Leaders Invest, Managers Control Costs

Leaders invest managers control costs

During my 35+ year career I have observed what sets successful organizations apart from those that struggle or suffer from limited growth. More than anything, long-term success often comes down to the quality of the company’s leadership—even more so than the uniqueness of its product or service, its quality, or the market it serves.

One trait of a successful leader is making investments for the good of the long-term prospects of the organization. Costs are easy to deal with if you have a manager mindset—you control them, cut them, and find more efficient ways to get things done. Costs are a necessary part of business, but controlling them will not materially increase the value of your organization. Investments, on the other hand, involve an outlay of money in search of a longer-term return of profit. That approach takes courage – and a strong leader.

Investments come in many forms—equipment, people, new technology, expanded markets, new products, etc. They often involve significant up-front costs, but effective leaders are confident that the investment will pay off in the long run. I have observed leaders effectively analyze the merits of capital equipment additions, but miss the “softer,” less tangible opportunities.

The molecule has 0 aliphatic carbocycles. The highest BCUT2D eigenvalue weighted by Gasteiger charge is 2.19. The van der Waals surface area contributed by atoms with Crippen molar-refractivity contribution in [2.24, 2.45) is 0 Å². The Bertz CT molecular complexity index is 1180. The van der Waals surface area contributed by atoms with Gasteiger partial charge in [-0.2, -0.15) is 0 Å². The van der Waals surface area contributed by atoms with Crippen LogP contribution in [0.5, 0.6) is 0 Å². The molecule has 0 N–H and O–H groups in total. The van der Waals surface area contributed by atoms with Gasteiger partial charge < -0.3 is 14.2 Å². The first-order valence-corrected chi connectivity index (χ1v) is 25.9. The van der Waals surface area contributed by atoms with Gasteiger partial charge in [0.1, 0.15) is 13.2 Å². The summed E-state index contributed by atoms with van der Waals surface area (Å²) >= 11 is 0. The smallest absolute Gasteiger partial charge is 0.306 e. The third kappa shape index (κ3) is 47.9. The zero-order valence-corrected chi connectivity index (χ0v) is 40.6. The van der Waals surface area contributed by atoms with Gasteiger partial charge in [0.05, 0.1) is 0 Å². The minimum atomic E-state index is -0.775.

Three sound investment areas that come to mind are technology, human resource management, and the company’s succession plans for key employees.

  • Investing in technology allows you to more effectively and efficiently accumulate and manage data with goals towards maximizing efficiency and increasing profit margins. This does not just mean purchasing new hardware and software; it often requires an overhaul of processes and systems that you may have utilized for years or generations.
  • Hiring a top-notch human resource executive (either full-time or part-time) can assist with hiring, retention, risk mitigation, strategic planning, efficiency, and more. A recent survey of corporate executives indicated that, in today’s world, the CEO’s most important executive is not the CFO, but the chief people officer.
  • Leaders often wait too long to hire a key person’s successor. This results in missed opportunities for knowledge transfer, tapping good candidates in the marketplace, and exploring new ways to do things.

Effective leaders are always looking for ways to enhance long-term success—often at the expense of short-term profits. This concept takes courage. Are you up to the challenge? People are watching and counting on you.

Stephen W. Christian, CPAStephen W. Christian is a director at Kreischer Miller. Contact him at Email or 215.441.4600. 

 

 

 

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